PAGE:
0
$\begingroup$

I know the radius $R$ of the circle and the area $A$ of the segment.

How can I solve for central angle $\alpha^{\circ}$ in this (or some other) equation:

$$A=\frac{R^{2}}{2} \left( \frac{\alpha \pi}{180}-\sin \alpha^{\circ} \right)$$

?

Here Newton's algorithm is recommended, but with an initial guess of

$$x(0) = (6k)^{1/3}$$

Why is this the initial guess?

$\endgroup$
  • $\begingroup$ you after numerical methods I suppose ... $\endgroup$ – Math-fun Mar 30 '16 at 10:13
  • $\begingroup$ @Math-fun Why?? $\endgroup$ – mavavilj Mar 30 '16 at 10:15
  • $\begingroup$ your equation is a mixture of a polynomial and trigonometric function this does not in general admit a closed form solution and one has to rely on numerical methods. $\endgroup$ – Math-fun Mar 30 '16 at 10:17
  • $\begingroup$ I'm looking for if there's some other equation I could use, given this info that I have. Or a pointer into what kind of numerical method to use for the solution? $\endgroup$ – mavavilj Mar 30 '16 at 10:18
  • $\begingroup$ You would get $\alpha -\sin \alpha$= something, use the Taylor approx. for $\sin \alpha$. $\endgroup$ – Nikunj Mar 30 '16 at 10:19
2
$\begingroup$

Your equation is transcendental,closed form solution is not possible. Newton -Raphson numerical iteration method is often used. If an approximate solution is acceptable, a graphical solution is also one method.

EDIT1:

By series expansion upto 2 terms we get a good approximation

$$ 2 A /R^2 = k \approx \alpha - \sin \alpha = \alpha ^3 /6$$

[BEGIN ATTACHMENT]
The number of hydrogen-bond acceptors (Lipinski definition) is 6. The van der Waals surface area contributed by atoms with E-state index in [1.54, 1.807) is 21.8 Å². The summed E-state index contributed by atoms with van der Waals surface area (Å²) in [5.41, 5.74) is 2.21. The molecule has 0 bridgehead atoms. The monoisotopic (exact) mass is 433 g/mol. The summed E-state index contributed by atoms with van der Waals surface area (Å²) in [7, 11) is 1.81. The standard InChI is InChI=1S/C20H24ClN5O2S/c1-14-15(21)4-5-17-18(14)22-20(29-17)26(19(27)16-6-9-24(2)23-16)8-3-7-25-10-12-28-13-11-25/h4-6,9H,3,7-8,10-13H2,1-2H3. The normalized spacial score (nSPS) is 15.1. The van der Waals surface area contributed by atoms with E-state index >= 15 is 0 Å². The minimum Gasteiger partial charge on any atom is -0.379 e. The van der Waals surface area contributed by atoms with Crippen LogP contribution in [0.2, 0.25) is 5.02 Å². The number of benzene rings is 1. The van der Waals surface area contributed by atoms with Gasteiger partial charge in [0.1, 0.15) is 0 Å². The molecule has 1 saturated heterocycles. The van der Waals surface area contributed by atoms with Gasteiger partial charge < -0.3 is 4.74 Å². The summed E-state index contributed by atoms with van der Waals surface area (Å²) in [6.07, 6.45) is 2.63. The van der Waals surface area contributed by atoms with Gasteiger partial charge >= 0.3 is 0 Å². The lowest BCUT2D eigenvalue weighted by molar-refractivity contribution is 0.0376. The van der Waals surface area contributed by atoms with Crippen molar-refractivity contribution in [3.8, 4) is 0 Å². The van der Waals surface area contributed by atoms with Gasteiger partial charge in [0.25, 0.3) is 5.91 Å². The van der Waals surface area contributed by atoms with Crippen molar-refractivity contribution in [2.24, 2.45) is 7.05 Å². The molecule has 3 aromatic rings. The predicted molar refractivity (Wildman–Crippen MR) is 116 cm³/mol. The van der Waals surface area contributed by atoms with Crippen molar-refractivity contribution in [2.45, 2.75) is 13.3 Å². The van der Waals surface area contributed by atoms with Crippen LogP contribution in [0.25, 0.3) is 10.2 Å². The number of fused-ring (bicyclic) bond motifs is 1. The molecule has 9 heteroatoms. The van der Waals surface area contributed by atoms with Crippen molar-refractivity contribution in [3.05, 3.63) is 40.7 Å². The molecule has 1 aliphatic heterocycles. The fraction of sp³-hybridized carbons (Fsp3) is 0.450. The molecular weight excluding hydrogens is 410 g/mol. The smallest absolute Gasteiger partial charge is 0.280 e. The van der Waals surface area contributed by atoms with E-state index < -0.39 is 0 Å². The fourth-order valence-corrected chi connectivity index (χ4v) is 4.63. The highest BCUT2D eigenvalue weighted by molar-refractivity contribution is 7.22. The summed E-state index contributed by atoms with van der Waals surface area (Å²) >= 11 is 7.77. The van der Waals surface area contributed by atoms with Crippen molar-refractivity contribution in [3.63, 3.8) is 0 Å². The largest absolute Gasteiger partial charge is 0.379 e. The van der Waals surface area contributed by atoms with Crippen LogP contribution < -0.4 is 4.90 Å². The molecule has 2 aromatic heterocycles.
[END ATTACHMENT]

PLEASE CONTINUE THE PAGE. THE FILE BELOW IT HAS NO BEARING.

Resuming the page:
so we can choose a reasonably accurate value for starting iteration as:

$$ \alpha_{initial}= (6 k)^ { \frac13} .$$

$\endgroup$
  • $\begingroup$ I really wonder why you received a downvote for a good answer ! $\endgroup$ – Claude Leibovici Mar 31 '16 at 5:58
  • $\begingroup$ @ClaudeLeibovici I initially downvoted the answer before the edit, as I felt the first paragraph, while true, is somewhat redundant to what the OP said or didnt answer what the OP was asking for... The OP didn't want a graphical solution and already knew that Newtons method is used. However, the edit is fantastic, and i have thus removed my down vote and in fact up voted it :) $\endgroup$ – Brevan Ellefsen Mar 31 '16 at 21:15
  • $\begingroup$ Thanks, gentlemen, there was backlash from my side also.. it took time to realize what OP was looking for. $\endgroup$ – Narasimham Mar 31 '16 at 21:22
  • $\begingroup$ @BrevanEllefsen. It is very elegant to explain ! Thanks for acting this way. $\endgroup$ – Claude Leibovici Apr 1 '16 at 4:48

Your Answer

By clicking “Post Your Answer”, you agree to our terms of service, privacy policy and cookie policy

Not the answer you're looking for? Browse other questions tagged or ask your own question.